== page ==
Fourth Sunday in Lent

God’s prodigal love

old man smiling in doorway
Photo by Andre Ouellet on Unsplash; licensed under CC0.

March 27, 2022

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Commentary on Luke 15:1-3, 11b-32

The parable of the two sons and their loving father appears only in the Gospel of  Luke and is one of three parables, including the lost sheep (Luke 15: 3-7) and the lost coin (Luke 15:8-10) that talk about repentance. The most common understanding of these three parables refers to unbelievers, where God searches for and welcomes them. Christians have understood the parable of the two sons as referring to two groups: the lost son represents the Gentiles who believe in Christ, and the elder son represents the Jews who rejected Jesus. 

My interpretation focuses on the shame-honor culture as the context of Jesus and my experience as a Palestinian Christian, born and raised in Bethlehem, Palestine. Shame-honor culture is dominant in modern Palestine as it was dominant in first-century Palestine. I will demonstrate that the main point in the parable is God’s prodigal love. 

Jesus begins his parable with the younger son asking his father for an advance on his inheritance. In Jesus’ shame-honor culture and mine, asking a living parent for an early inheritance is rude. N. T. Wright explains that “asking for his share before the father’s death; it was the equivalent of saying ‘I wish you were dead.'”1 Children who make such a request lose their respect and honor, and their community ostracizes them. The parent’s response to their children’s request is usually a wave of great anger. I encountered a few cases when parents and children cut all ties with each other because of such an insulting request. 

Contrary to all expectations, the loving father agrees to divide the property between his two sons. I believe that Jesus’ audience was shocked by the father’s and his younger son’s actions. No one should do such a thing. It takes the younger son a few days to gather everything he inherited and travel to a foreign country. It seems he wants to cut all familial ties.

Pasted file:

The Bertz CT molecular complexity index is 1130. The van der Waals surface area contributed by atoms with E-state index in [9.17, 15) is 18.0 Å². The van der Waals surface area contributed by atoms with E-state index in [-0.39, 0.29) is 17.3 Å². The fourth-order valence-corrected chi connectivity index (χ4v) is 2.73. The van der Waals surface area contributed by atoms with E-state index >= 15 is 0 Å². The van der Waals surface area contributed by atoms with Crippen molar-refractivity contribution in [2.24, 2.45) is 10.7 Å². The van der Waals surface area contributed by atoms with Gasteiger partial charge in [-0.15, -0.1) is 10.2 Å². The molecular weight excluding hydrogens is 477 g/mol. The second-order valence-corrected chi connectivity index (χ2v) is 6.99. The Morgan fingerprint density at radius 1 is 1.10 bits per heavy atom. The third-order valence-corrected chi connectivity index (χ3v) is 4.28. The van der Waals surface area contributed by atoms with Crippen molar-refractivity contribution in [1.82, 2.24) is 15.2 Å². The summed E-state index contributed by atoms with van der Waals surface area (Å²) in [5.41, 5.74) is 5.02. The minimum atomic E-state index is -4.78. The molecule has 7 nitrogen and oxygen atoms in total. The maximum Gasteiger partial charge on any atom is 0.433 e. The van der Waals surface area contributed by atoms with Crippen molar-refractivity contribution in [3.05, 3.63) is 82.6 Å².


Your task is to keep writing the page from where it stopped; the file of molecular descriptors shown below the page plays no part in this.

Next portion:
The younger son wastes his money in dissolute living, and when famine hits the country, he becomes hungry and hires himself out to one of the citizens to feed pigs. The younger son shames his father by reducing his status from a son of a large landowner to an unclean man feeding pigs. He becomes miserable. The young man “came to himself,” which means that he came to his senses and eventually repented. He, as Joel B. Green states, recognizes “his loss of status, the deteriorating social condition that developed from [his] series of actions.”2

Returning home as a failure, a person is not well received in shame-honor cultures. In Jesus’ culture and mine, one would travel to a different country to work hard and succeed. If one returns home unsuccessful, he/she embarrasses their family. In my culture, the word “fail” connotes shame and embarrassment. However, the younger son returns to his father. He accepts the consequences of his actions. “But while he was still far off, his father saw him and was filled with compassion; he ran and put his arms around him and kissed him “(verse 20). Wright rightly explains that “in a culture where senior figures are far too dignified to run anywhere, this man takes to his heels as soon as he sees his young son dragging himself home.”3 I do not remember ever seeing my late father running. It is very unusual for senior women and men to run.